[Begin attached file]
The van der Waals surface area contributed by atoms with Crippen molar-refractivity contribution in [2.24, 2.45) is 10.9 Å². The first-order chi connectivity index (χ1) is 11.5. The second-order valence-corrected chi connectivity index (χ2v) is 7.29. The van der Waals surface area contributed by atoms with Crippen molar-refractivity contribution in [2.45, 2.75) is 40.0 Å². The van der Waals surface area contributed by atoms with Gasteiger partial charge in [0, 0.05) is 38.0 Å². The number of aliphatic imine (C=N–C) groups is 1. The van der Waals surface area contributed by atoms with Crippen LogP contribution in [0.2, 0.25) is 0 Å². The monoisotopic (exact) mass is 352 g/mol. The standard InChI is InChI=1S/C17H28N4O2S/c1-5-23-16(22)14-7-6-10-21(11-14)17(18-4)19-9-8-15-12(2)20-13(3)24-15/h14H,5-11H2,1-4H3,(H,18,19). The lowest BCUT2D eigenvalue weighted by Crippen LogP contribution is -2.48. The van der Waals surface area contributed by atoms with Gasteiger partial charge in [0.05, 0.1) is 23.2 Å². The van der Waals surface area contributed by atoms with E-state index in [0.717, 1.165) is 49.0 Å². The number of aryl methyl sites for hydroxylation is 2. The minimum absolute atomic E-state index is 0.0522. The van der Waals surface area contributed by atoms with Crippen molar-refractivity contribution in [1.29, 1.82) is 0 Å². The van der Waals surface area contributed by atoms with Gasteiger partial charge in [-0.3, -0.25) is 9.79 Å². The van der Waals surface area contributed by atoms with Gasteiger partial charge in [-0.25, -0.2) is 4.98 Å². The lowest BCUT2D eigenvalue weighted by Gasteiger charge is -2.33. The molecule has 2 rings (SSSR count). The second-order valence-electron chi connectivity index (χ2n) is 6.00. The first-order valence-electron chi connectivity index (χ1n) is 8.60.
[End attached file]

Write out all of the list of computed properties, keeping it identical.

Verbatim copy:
The van der Waals surface area contributed by atoms with Crippen molar-refractivity contribution in [2.24, 2.45) is 10.9 Å². The first-order chi connectivity index (χ1) is 11.5. The second-order valence-corrected chi connectivity index (χ2v) is 7.29. The van der Waals surface area contributed by atoms with Crippen molar-refractivity contribution in [2.45, 2.75) is 40.0 Å². The van der Waals surface area contributed by atoms with Gasteiger partial charge in [0, 0.05) is 38.0 Å². The number of aliphatic imine (C=N–C) groups is 1. The van der Waals surface area contributed by atoms with Crippen LogP contribution in [0.2, 0.25) is 0 Å². The monoisotopic (exact) mass is 352 g/mol. The standard InChI is InChI=1S/C17H28N4O2S/c1-5-23-16(22)14-7-6-10-21(11-14)17(18-4)19-9-8-15-12(2)20-13(3)24-15/h14H,5-11H2,1-4H3,(H,18,19). The lowest BCUT2D eigenvalue weighted by Crippen LogP contribution is -2.48. The van der Waals surface area contributed by atoms with Gasteiger partial charge in [0.05, 0.1) is 23.2 Å². The van der Waals surface area contributed by atoms with E-state index in [0.717, 1.165) is 49.0 Å². The number of aryl methyl sites for hydroxylation is 2. The minimum absolute atomic E-state index is 0.0522. The van der Waals surface area contributed by atoms with Crippen molar-refractivity contribution in [1.29, 1.82) is 0 Å². The van der Waals surface area contributed by atoms with Gasteiger partial charge in [-0.3, -0.25) is 9.79 Å². The van der Waals surface area contributed by atoms with Gasteiger partial charge in [-0.25, -0.2) is 4.98 Å². The lowest BCUT2D eigenvalue weighted by Gasteiger charge is -2.33. The molecule has 2 rings (SSSR count). The second-order valence-electron chi connectivity index (χ2n) is 6.00. The first-order valence-electron chi connectivity index (χ1n) is 8.60.